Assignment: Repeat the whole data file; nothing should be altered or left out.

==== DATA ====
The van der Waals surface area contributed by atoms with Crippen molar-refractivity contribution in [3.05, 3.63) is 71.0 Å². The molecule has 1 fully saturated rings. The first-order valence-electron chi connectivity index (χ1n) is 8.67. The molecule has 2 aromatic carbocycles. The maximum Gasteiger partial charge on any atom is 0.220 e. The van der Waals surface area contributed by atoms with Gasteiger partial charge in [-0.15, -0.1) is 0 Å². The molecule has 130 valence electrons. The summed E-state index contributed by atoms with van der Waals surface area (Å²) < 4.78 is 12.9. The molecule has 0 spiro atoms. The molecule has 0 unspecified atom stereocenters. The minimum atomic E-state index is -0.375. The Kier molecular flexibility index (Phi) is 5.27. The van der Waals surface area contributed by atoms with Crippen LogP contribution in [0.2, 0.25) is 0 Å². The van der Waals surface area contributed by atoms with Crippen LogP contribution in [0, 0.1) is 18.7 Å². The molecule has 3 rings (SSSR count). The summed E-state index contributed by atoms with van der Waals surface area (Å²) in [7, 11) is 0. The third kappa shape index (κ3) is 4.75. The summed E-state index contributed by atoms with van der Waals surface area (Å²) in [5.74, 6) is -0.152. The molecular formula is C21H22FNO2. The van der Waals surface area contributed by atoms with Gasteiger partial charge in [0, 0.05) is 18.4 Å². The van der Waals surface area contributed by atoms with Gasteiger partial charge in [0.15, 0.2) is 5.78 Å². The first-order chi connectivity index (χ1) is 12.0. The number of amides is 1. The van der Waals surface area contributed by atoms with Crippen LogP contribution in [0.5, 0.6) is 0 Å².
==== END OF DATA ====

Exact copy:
The van der Waals surface area contributed by atoms with Crippen molar-refractivity contribution in [3.05, 3.63) is 71.0 Å². The molecule has 1 fully saturated rings. The first-order valence-electron chi connectivity index (χ1n) is 8.67. The molecule has 2 aromatic carbocycles. The maximum Gasteiger partial charge on any atom is 0.220 e. The van der Waals surface area contributed by atoms with Gasteiger partial charge in [-0.15, -0.1) is 0 Å². The molecule has 130 valence electrons. The summed E-state index contributed by atoms with van der Waals surface area (Å²) < 4.78 is 12.9. The molecule has 0 spiro atoms. The molecule has 0 unspecified atom stereocenters. The minimum atomic E-state index is -0.375. The Kier molecular flexibility index (Phi) is 5.27. The van der Waals surface area contributed by atoms with Crippen LogP contribution in [0.2, 0.25) is 0 Å². The van der Waals surface area contributed by atoms with Crippen LogP contribution in [0, 0.1) is 18.7 Å². The molecule has 3 rings (SSSR count). The summed E-state index contributed by atoms with van der Waals surface area (Å²) in [7, 11) is 0. The third kappa shape index (κ3) is 4.75. The summed E-state index contributed by atoms with van der Waals surface area (Å²) in [5.74, 6) is -0.152. The molecular formula is C21H22FNO2. The van der Waals surface area contributed by atoms with Gasteiger partial charge in [0, 0.05) is 18.4 Å². The van der Waals surface area contributed by atoms with Gasteiger partial charge in [0.15, 0.2) is 5.78 Å². The first-order chi connectivity index (χ1) is 12.0. The number of amides is 1. The van der Waals surface area contributed by atoms with Crippen LogP contribution in [0.5, 0.6) is 0 Å².